Biology has species. But what are species and how are they differentiated? It is a surprisingly difficult question to answer. Different subfields of biology have different needs for classifications and different ways of doing it. This can have impacts outside the lab, with laws such as endangered species acts. How do we resolve this? (Should there be a separate philosophy of taxonomy? Or perhaps this is just an extension of the philosophy of language.)

Philosophy of Science is not the easiest of topics to grasp, and these lectures do a good job making it accessible. It attempts to bridge a gap between the scientists (who don't really care about philosophy) and the philosophers (who don't really know the details about science.) Some of the questions that really concern the philosophers don't concern the scientists. However, some of the questions on the philosophy of science have deep impacts on the ways that science is funded and practiced. It would benefit scientists to understand more of the philosophy and history to be able to understand why they are doing things the way they are doing them (and if it meshes with their personal philosophy.) Perhaps one day, we will have a better discipline of "meta-science" that can legitimately give an outsider's evaluation of science. Until then, we'll keep muddling through.

Saturday, January 25, 2014

Top 100 movies

Finding my top 100 movies turned out to be more of a challenge than I thought. I thought I'd just go into IMDB, sort by rating and voila. Alas, I didn't have 100 in 10's and had too many with 9's added.

So off to the culling. Deleting shorts and non-movies was the easy part. Then deleting some that were in the "I liked this?" category were next. Then it got hard. I could go the easy way and delete low-rated (by others) movies. However, they had their charm. I wanted to keep in the more obscure ones also. Finally I ended up finding a few to remove to get the final list:

Title Directors Year
The Birth of a Nation D.W. Griffith 1915
Metropolis Fritz Lang 1927
The Blue Angel Josef von Sternberg 1930
Dr. Jekyll and Mr. Hyde (1931) Rouben Mamoulian 1931
Speak Easily Edward Sedgwick 1932
Citizen Kane Orson Welles 1941
Bicycle Thieves Vittorio De Sica 1948
Rear Window Alfred Hitchcock 1954
No Time for Sergeants Mervyn LeRoy 1958
Ben-Hur William Wyler 1959
The Absent-Minded Professor Robert Stevenson 1961
The Music Man Morton DaCosta 1962
Lolita (1962, Kubrick) Stanley Kubrick 1962
L'Eclisse Michelangelo Antonioni 1962
Charade Stanley Donen 1963
Dr. Strangelove: How I Learned to Stop Worrying and Love the Bomb Stanley Kubrick 1964
2001: A Space Odyssey Stanley Kubrick 1968
Monty Python and the Holy Grail Terry Gilliam, Terry Jones 1975
Star Wars George Lucas 1977
Star Wars: Episode V - The Empire Strikes Back Irvin Kershner 1980
The Gods Must Be Crazy Jamie Uys 1980
Super Fuzz Sergio Corbucci 1980
Chariots of Fire Hugh Hudson 1981
Gandhi Richard Attenborough 1982
WarGames John Badham 1983
Back to the Future Robert Zemeckis 1985
Jean de Florette Claude Berri 1986
Ferris Bueller's Day Off John Hughes 1986
True Stories David Byrne 1986
Au Revoir Les Enfants Louis Malle 1987
Roxanne Fred Schepisi 1987
The Princess Bride Rob Reiner 1987
Who Framed Roger Rabbit Robert Zemeckis 1988
Cinema Paradiso Giuseppe Tornatore 1988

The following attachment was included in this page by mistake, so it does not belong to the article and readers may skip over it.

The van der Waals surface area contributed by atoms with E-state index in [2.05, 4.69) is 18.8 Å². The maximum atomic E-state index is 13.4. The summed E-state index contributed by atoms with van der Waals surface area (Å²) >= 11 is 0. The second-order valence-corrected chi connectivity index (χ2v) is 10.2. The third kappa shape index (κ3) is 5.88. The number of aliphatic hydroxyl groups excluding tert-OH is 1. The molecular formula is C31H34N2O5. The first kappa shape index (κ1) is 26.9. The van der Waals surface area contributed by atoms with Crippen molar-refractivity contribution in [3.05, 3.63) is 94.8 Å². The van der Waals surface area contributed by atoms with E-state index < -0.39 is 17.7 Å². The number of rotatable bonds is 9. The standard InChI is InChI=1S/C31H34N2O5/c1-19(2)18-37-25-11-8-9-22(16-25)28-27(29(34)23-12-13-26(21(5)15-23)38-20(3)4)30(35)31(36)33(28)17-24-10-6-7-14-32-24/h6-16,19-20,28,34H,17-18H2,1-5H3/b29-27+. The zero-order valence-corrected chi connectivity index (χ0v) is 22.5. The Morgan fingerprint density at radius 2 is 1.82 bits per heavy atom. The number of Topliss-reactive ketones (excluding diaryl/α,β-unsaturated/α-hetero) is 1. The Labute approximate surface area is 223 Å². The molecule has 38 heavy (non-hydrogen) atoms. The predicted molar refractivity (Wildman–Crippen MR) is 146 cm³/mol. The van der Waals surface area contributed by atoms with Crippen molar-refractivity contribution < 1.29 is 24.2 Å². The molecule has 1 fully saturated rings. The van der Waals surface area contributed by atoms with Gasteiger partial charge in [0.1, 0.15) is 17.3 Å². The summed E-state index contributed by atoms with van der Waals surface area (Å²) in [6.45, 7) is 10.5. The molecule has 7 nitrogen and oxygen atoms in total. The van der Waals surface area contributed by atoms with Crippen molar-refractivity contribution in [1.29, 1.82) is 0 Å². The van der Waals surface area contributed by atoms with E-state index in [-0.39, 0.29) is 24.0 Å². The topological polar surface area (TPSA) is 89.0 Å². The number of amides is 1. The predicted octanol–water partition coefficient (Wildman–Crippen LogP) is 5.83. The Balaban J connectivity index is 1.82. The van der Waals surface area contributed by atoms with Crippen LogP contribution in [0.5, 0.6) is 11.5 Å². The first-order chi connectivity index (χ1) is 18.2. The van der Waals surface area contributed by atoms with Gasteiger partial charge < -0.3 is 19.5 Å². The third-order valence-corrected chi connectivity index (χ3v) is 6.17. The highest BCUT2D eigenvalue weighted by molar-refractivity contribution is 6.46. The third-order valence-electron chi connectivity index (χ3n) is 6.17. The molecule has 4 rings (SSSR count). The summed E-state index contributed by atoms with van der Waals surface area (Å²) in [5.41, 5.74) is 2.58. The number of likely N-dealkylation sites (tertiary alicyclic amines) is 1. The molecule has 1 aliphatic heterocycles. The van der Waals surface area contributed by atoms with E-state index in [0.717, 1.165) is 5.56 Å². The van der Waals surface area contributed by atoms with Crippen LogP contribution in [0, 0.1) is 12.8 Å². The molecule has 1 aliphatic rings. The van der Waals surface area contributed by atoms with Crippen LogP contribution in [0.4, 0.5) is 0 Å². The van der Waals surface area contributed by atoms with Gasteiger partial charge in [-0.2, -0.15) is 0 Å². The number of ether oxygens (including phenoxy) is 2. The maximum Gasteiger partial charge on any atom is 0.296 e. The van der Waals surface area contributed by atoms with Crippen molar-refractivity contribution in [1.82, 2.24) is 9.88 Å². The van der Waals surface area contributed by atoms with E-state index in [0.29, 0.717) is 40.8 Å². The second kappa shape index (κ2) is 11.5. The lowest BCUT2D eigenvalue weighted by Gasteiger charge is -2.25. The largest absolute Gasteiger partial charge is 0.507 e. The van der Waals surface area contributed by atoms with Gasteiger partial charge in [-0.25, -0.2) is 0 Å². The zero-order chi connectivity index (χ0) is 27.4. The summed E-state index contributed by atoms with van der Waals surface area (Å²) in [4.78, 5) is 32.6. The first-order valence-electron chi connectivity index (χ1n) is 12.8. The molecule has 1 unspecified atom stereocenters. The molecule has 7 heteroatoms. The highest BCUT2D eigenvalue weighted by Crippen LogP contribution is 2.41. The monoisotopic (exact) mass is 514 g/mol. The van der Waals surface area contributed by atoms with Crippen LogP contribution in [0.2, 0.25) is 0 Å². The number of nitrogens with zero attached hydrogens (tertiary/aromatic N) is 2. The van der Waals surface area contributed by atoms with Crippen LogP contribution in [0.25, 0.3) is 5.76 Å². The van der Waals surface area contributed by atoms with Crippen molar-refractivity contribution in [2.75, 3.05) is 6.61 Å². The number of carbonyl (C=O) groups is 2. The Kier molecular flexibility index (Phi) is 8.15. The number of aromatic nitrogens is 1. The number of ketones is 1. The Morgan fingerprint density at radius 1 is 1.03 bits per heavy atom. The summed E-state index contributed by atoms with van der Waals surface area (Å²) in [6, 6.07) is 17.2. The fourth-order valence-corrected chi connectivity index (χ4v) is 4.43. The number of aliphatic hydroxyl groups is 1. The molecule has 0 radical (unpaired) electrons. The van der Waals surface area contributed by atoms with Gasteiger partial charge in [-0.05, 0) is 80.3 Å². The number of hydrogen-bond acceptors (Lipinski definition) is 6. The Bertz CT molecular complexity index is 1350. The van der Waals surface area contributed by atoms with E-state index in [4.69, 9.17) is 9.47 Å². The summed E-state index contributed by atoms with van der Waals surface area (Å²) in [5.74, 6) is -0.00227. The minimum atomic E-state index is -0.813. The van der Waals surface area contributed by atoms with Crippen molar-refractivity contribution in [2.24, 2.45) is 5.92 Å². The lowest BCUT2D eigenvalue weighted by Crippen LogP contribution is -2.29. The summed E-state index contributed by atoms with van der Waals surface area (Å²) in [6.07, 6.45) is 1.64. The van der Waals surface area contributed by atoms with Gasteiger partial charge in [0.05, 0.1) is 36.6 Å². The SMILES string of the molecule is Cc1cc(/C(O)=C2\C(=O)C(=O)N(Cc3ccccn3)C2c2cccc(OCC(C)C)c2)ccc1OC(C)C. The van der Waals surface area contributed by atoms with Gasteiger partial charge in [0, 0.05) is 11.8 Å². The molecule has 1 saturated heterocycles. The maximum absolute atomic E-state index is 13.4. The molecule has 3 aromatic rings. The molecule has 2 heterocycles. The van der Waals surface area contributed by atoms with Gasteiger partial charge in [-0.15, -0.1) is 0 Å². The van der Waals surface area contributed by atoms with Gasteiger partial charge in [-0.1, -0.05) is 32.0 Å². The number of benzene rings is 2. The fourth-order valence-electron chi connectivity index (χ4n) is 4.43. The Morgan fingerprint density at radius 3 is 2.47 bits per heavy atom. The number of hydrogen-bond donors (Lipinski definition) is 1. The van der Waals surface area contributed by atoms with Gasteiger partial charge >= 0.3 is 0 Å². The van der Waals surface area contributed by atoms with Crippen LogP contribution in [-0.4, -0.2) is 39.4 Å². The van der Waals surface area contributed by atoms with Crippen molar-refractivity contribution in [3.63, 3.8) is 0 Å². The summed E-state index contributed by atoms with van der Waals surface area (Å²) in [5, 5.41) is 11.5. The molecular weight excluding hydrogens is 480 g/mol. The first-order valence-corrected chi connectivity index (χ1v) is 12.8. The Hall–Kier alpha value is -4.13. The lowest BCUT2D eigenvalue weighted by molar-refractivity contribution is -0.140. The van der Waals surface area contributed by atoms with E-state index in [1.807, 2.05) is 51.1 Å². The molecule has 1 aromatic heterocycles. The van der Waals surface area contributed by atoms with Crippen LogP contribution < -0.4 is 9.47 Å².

Tucker: The Man and His Dream Francis Ford Coppola 1988
Dead Poets Society Peter Weir 1989
Indiana Jones and the Last Crusade Steven Spielberg 1989
Bill & Ted's Excellent Adventure Stephen Herek 1989
Cyrano de Bergerac Jean-Paul Rappeneau 1990
Edward Scissorhands Tim Burton 1990
Father of the Bride Charles Shyer 1991
Bill & Ted's Bogus Journey Pete Hewitt 1991
Robin Hood: Prince of Thieves Kevin Reynolds 1991
Sneakers Phil Alden Robinson 1992
The Fugitive Andrew Davis 1993
Last Action Hero John McTiernan 1993
Jurassic Park Steven Spielberg 1993
Miracle on 34th Street Les Mayfield 1994
Angels in the Outfield William Dear 1994
The Lion King Roger Allers, Rob Minkoff 1994
Mr. Holland's Opus Stephen Herek 1995
Sabrina (1995) Sydney Pollack 1995
A Little Princess Alfonso Cuarón 1995
Clueless Amy Heckerling 1995
Sense and Sensibility Ang Lee 1995
Now and Then Lesli Linka Glatter 1995
Babe Chris Noonan 1995
DragonHeart Rob L. Cohen 1996
Emma Douglas McGrath 1996
Romeo + Juliet (1996) Baz Luhrmann 1996
Matilda Danny DeVito 1996
Evita Alan Parker 1996
Independence Day Roland Emmerich 1996
Space Jam Joe Pytka 1996
Shall We Dance? Masayuki Suo 1996
Harriet the Spy Bronwen Hughes 1996
Liar Liar Tom Shadyac 1997
Life Is Beautiful Roberto Benigni 1997
The Saint Phillip Noyce 1997
Men in Black Barry Sonnenfeld 1997
Saint Bavo Defurne 1997
Children of Heaven Majid Majidi 1997
The Truman Show Peter Weir 1998
Rhapsody of Spring Wenji Teng 1998
Remember the Titans Boaz Yakin 2000
Harry Potter and the Sorcerer's Stone Chris Columbus 2001
Secret Ballot Babak Payami 2001
The Majestic Frank Darabont 2001
Ocean's Eleven Steven Soderbergh 2001
A Beautiful Mind Ron Howard 2001
Spy Kids 2: Island of Lost Dreams Robert Rodriguez 2002
Together Kaige Chen 2002
Badhaai Ho Badhaai Satish Kaushik 2002
Koi... Mil Gaya Rakesh Roshan 2003
Bride & Prejudice Gurinder Chadha 2004
Electric Shadows Jiang Xiao 2004
The Incredibles Brad Bird 2004
Harry Potter and the Prisoner of Azkaban Alfonso Cuarón 2004
Charlie and the Chocolate Factory Tim Burton 2005
Star Wars: Episode III - Revenge of the Sith George Lucas 2005
Cars John Lasseter, Joe Ranft 2006
Humko Tumse Pyaar Hai Bunty Soorma 2006
Secret Jay Chou 2007
The Equation of Love and Death Baoping Cao 2008
I Give My First Love to You Takehiko Shinjo 2009
Up Pete Docter, Bob Peterson 2009
Inception Christopher Nolan 2010
A Yell from Heaven Makoto Kumazawa 2011
Moneyball Bennett Miller 2011